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Interview: Amit Sheth, Kno.e.sis on Deriving Value from Big Data through Smart Data

We discuss the definition of Smart Data, how to derive Smart Data from Big Data, maturity assessment for Smart Data pursuit, computing for human experience and Kno.e.sis.

amit-shethAmit P. Sheth is an educator, researcher, and entrepreneur. He is the LexisNexis Eminent Scholar and founder/executive director of the Ohio Center of Excellence in Knowledge-enabled Computing (Kno.e.sis) at Wright State University. Kno.e.sis conducts research in social/sensor/ semantic data and Web 3.0 with real-world applications and multidisciplinary solutions for translational research, healthcare and life sciences, cognitive science, and others.

He is among well cited authors in Computer Science, World Wide Web, and databases. His research has led to several commercial products, many real-world applications, and three successful startups. One of these was Taalee/Voquette/ Semagix, which was likely the first company (founded in 1999) that developed Semantic Web enabled search, analysis and applications.

Here is my interview with him:

Anmol Rajpurohit: Q1. How do you define "Smart Data"? How would you describe the process of deriving Smart Data from Big Data?

Amit Sheth: In my first use of the term “Smart Data” in 2004 I described it as “realizing productivity, efficiency, and effectiveness gains by using semantics to transform raw data into Smart Data.” More recently, in my 2013 retake on Smart Data, given the interest in Big Data, I describe it smart-dataas what makes sense out of Big Data. That is,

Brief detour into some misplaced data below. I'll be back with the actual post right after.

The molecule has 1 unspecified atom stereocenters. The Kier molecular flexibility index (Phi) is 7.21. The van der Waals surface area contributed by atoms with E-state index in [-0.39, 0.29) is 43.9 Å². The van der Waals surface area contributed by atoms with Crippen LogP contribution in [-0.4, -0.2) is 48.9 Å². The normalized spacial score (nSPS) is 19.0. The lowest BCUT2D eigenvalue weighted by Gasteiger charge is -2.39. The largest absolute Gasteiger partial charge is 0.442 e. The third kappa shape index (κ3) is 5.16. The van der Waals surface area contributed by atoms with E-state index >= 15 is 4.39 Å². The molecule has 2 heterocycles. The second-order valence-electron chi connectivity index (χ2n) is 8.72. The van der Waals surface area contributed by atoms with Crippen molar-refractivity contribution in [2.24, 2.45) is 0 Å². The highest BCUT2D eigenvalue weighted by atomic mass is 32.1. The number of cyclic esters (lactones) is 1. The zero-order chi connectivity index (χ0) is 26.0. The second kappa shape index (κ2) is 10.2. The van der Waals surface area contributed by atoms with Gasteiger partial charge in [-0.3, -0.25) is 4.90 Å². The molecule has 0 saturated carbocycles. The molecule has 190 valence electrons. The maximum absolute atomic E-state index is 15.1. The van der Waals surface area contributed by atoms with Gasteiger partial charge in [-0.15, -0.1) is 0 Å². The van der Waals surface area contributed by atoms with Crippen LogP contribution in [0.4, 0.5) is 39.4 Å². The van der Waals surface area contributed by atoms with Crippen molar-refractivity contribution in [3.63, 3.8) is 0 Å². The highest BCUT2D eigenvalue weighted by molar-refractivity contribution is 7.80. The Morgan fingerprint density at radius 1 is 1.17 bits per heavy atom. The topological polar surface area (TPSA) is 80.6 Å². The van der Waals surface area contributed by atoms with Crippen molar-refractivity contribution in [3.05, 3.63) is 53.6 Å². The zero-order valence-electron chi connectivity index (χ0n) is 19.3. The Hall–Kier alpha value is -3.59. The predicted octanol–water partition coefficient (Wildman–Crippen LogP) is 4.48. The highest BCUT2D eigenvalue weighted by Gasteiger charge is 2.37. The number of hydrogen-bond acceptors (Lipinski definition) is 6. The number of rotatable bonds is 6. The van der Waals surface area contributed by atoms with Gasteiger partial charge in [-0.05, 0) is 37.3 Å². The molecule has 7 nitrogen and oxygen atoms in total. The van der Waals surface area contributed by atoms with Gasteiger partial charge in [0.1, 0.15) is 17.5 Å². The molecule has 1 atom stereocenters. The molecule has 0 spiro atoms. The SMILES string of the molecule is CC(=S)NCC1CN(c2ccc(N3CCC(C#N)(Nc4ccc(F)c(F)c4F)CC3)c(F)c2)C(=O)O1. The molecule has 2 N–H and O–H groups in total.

Smart Data provides value from harnessing the challenges posed by volume, velocity, variety, and veracity of big data, and in turn providing actionable information and improving decision making.  It is about extracting value by improving human involvement in data creation, processing, and consumption, resulting in enhanced human experience.

 Better and timely decisions are enabled by contextualized and personalized transformation of (raw, multimodal, big) data into situational awareness and actionable information using (background) knowledge.

AR: Q2. Where are we currently in our pursuit of Smart Data? What are some major milestones that we have achieved recently?

AS: We are relatively early in our pursuit of Smart Data. There is too much attention on Big Data, a term that focuses on the problems or challenges of the Vs (volume, variety, velocity and veracity), rather than Smart Data, a term that focuses on big-data-vs-smart-datavalue and implies solutions we (as humans, and applications serving humans) seek from all the data related challenges.  Transforming data into actions, through contextual and personalized processing of data, applying both top brain (e.g., planning) and bottom brain (e.g., classification, interpretation, perception) processes is something we have started to appreciate. Further, all these need to be done with very diverse (multimodal, multisensory, a variety of resolutions, uncertainty, etc.) data, as human brains are capable of processing, but with much larger volume and velocity of data.